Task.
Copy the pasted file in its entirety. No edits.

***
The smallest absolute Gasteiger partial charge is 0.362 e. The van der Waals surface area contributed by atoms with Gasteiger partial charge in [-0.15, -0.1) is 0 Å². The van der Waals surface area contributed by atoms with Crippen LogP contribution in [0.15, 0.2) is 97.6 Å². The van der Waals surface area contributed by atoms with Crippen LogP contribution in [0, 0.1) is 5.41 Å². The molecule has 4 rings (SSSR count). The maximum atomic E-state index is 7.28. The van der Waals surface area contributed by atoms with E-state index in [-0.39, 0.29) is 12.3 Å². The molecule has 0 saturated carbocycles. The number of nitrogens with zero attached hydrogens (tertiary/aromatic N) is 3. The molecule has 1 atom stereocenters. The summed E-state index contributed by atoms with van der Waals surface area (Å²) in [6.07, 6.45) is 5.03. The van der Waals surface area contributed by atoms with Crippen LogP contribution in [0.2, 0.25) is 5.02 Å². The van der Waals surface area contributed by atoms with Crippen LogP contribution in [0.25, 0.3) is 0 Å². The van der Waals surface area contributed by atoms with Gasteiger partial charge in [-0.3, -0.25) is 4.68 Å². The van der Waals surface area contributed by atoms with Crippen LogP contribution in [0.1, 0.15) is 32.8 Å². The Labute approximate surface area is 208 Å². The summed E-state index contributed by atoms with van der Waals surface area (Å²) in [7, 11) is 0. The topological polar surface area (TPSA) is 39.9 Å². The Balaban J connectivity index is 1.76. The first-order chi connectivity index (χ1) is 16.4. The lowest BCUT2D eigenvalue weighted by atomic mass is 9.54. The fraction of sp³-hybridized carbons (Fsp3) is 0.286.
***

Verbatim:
The smallest absolute Gasteiger partial charge is 0.362 e. The van der Waals surface area contributed by atoms with Gasteiger partial charge in [-0.15, -0.1) is 0 Å². The van der Waals surface area contributed by atoms with Crippen LogP contribution in [0.15, 0.2) is 97.6 Å². The van der Waals surface area contributed by atoms with Crippen LogP contribution in [0, 0.1) is 5.41 Å². The molecule has 4 rings (SSSR count). The maximum atomic E-state index is 7.28. The van der Waals surface area contributed by atoms with E-state index in [-0.39, 0.29) is 12.3 Å². The molecule has 0 saturated carbocycles. The number of nitrogens with zero attached hydrogens (tertiary/aromatic N) is 3. The molecule has 1 atom stereocenters. The summed E-state index contributed by atoms with van der Waals surface area (Å²) in [6.07, 6.45) is 5.03. The van der Waals surface area contributed by atoms with Crippen LogP contribution in [0.2, 0.25) is 5.02 Å². The van der Waals surface area contributed by atoms with Crippen LogP contribution in [0.25, 0.3) is 0 Å². The van der Waals surface area contributed by atoms with Gasteiger partial charge in [-0.3, -0.25) is 4.68 Å². The van der Waals surface area contributed by atoms with Crippen LogP contribution in [0.1, 0.15) is 32.8 Å². The Labute approximate surface area is 208 Å². The summed E-state index contributed by atoms with van der Waals surface area (Å²) in [7, 11) is 0. The topological polar surface area (TPSA) is 39.9 Å². The Balaban J connectivity index is 1.76. The first-order chi connectivity index (χ1) is 16.4. The lowest BCUT2D eigenvalue weighted by atomic mass is 9.54. The fraction of sp³-hybridized carbons (Fsp3) is 0.286.